A major goal of the bioeconomy is to use larger quantities of biobased raw materials to produce energy, transport fuels and feedstock for industrial processes. This requires detailed analyses, simulations, concepts and processes. Major focus needs to be placed on issues relating to crop production, biomass potentials, land surface requirements, conversion technologies, biobased value creation networks and food security. Agriculture, forestry, waste management and the industry in general will need to work in concert as far as the raw materials all of them use or deal with are concerned.
Article - 13-Feb-2018
Butyric acid is an important source of fruity aromas. It accumulates as an intermediary product during biogas production, from where it can be siphoned off and used for producing flavours. A new collaborative project aims to explore the technological and bioeconomic potential of extracting butyric acid from biogas plants.
Article - 25-Jan-2018
The Freiburg-based start-up company Ö-Klo leases composting toilets and is committed to the recovery of human urine and faeces. The young Ö-Klo entrepreneurs believe that reviving natural material cycles of soil, plants, food and excreta is crucial in times when natural resources such as phosphorus are dwindling.
Article - 15-Jan-2018
The aim of the joint three-year "PULaCell" project funded by the German Federal Ministry of Food and Agriculture (BMEL) is to develop biobased reinforcing profiles for solid wood construction materials. As part of the project, several research institutes and industrial companies are developing biobased, cellulose fibre-reinforced polyurethane profiles that will make future wood-based materials stronger.
Article - 14-Dec-2017
A recent study on the disappearance of insects is making headlines: it found that the insect biomass has declined by more than 75% in certain areas in Germany that were monitored by the study over a period of 27 years. The authors believe that the dramatic decline in insect biomass is down to industrial agriculture, which is therefore in conflict with certain bioeconomic principles: the sustainable cultivation of biomass and the safeguarding of food supply.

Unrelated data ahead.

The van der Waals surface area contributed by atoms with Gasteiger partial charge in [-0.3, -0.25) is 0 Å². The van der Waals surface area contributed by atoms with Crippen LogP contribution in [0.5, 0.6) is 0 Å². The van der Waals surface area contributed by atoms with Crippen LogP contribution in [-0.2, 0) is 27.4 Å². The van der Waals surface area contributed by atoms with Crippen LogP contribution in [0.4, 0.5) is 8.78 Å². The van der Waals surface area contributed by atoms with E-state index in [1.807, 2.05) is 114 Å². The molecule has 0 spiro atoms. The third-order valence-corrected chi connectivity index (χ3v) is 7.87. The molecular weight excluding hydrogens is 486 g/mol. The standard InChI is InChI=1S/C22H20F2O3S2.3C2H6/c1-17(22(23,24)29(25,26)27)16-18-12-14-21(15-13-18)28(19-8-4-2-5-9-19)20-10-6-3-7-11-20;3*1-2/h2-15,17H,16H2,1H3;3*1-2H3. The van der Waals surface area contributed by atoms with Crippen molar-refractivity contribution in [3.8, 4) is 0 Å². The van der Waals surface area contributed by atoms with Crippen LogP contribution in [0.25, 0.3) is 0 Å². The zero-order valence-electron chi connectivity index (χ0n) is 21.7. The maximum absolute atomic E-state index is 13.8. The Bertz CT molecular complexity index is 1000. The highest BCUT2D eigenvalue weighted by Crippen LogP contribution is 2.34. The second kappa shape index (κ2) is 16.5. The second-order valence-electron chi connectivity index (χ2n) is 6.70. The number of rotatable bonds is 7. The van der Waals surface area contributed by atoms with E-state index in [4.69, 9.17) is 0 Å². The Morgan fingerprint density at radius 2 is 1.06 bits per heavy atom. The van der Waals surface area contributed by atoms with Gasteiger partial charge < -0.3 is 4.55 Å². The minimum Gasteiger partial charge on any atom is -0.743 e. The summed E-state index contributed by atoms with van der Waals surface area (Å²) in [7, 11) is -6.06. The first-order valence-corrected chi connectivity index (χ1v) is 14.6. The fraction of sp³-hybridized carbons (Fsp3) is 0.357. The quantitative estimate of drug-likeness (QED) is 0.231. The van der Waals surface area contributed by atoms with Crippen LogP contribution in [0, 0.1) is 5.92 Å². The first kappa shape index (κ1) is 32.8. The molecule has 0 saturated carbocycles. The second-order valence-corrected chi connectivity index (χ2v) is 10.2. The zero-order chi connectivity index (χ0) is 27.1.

Article - 04-Dec-2017
Outdoor lovers and athletes love them: water-repellent jackets and trousers. However, many consumers are unaware that the chemicals used to functionalise the textile surface often pollute the environment. Organic fluorine compounds (perfluorocarbons = PFC) are usually added to textiles to make them water-repellent. Scientists at the Fraunhofer Institute for Interfacial Engineering and Biotechnology IGB and the Hohenstein Group are researching an environmentally friendly and sustainable method for making textiles water-repellent.
Article - 30-Nov-2017
Funding renewable energies is one of the EU’s key objectives. Biomass such as algae and organic waste are particularly promising because they are not in competition with food production. Scientists at the Fraunhofer IGB in Stuttgart ferment biomass from wholesale market waste and algae. They use a cascade process to obtain valuable materials and the biogas methane. Their aim is to close material cycles and achieve high efficiency and flexibility for many source materials.
Article - 27-Nov-2017
Coal, petrol and natural gas are our energy sources and the basis for the food, pharmaceutical and chemical industries. However, the supply of fossil fuels is gradually running out. The Fraunhofer Institute for Interfacial Engineering and Biotechnology IGB in Stuttgart has turned to microalgae in the search for alternative sources of energy. Initial pilot projects in which a variety of different methods based on state-of-the-art technologies were used have produced a broad range of chemical materials.
Article - 15-Nov-2017
Using the power of microbes: biochemists from Leipzig and Tübingen use the combined power of microbes and electrolysis to produce fuels from organic material. This new process uses electricity from renewable resources to produce diesel from organic waste and green cuttings, amongst other things, and can therefore also be used for storing wind and solar energy.